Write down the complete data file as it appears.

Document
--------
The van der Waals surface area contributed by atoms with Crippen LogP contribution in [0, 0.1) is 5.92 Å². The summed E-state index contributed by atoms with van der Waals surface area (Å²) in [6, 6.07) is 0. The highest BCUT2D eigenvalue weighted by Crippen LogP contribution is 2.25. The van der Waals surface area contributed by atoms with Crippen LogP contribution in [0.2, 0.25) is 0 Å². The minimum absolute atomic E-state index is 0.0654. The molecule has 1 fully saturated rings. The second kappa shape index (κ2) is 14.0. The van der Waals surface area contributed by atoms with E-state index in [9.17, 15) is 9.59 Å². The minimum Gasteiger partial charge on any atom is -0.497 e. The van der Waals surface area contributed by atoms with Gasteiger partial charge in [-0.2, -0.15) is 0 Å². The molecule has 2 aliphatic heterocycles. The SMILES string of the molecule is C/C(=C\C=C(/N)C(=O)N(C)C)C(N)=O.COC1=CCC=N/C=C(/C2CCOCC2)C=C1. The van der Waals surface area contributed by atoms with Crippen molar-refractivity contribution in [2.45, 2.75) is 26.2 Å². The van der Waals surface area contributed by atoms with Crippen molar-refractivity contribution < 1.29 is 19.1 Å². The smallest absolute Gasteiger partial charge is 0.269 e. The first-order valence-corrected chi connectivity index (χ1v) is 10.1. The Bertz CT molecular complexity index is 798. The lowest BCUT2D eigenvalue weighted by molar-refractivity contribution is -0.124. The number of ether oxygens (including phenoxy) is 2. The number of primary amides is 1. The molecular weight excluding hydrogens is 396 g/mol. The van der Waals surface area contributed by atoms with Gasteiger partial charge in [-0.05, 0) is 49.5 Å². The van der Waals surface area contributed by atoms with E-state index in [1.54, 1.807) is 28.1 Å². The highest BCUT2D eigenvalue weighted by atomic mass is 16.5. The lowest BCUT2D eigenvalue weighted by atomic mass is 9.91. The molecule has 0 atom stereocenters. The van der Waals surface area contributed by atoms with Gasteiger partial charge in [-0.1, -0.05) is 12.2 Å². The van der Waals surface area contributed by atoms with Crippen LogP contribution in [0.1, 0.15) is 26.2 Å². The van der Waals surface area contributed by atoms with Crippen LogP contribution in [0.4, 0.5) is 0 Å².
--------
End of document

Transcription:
The van der Waals surface area contributed by atoms with Crippen LogP contribution in [0, 0.1) is 5.92 Å². The summed E-state index contributed by atoms with van der Waals surface area (Å²) in [6, 6.07) is 0. The highest BCUT2D eigenvalue weighted by Crippen LogP contribution is 2.25. The van der Waals surface area contributed by atoms with Crippen LogP contribution in [0.2, 0.25) is 0 Å². The minimum absolute atomic E-state index is 0.0654. The molecule has 1 fully saturated rings. The second kappa shape index (κ2) is 14.0. The van der Waals surface area contributed by atoms with E-state index in [9.17, 15) is 9.59 Å². The minimum Gasteiger partial charge on any atom is -0.497 e. The van der Waals surface area contributed by atoms with Gasteiger partial charge in [-0.2, -0.15) is 0 Å². The molecule has 2 aliphatic heterocycles. The SMILES string of the molecule is C/C(=C\C=C(/N)C(=O)N(C)C)C(N)=O.COC1=CCC=N/C=C(/C2CCOCC2)C=C1. The van der Waals surface area contributed by atoms with Crippen molar-refractivity contribution in [2.45, 2.75) is 26.2 Å². The van der Waals surface area contributed by atoms with Crippen molar-refractivity contribution < 1.29 is 19.1 Å². The smallest absolute Gasteiger partial charge is 0.269 e. The first-order valence-corrected chi connectivity index (χ1v) is 10.1. The Bertz CT molecular complexity index is 798. The lowest BCUT2D eigenvalue weighted by molar-refractivity contribution is -0.124. The number of ether oxygens (including phenoxy) is 2. The number of primary amides is 1. The molecular weight excluding hydrogens is 396 g/mol. The van der Waals surface area contributed by atoms with Gasteiger partial charge in [-0.05, 0) is 49.5 Å². The van der Waals surface area contributed by atoms with E-state index in [1.54, 1.807) is 28.1 Å². The highest BCUT2D eigenvalue weighted by atomic mass is 16.5. The lowest BCUT2D eigenvalue weighted by atomic mass is 9.91. The molecule has 0 atom stereocenters. The van der Waals surface area contributed by atoms with Gasteiger partial charge in [-0.1, -0.05) is 12.2 Å². The van der Waals surface area contributed by atoms with Crippen LogP contribution in [0.1, 0.15) is 26.2 Å². The van der Waals surface area contributed by atoms with Crippen LogP contribution in [0.4, 0.5) is 0 Å².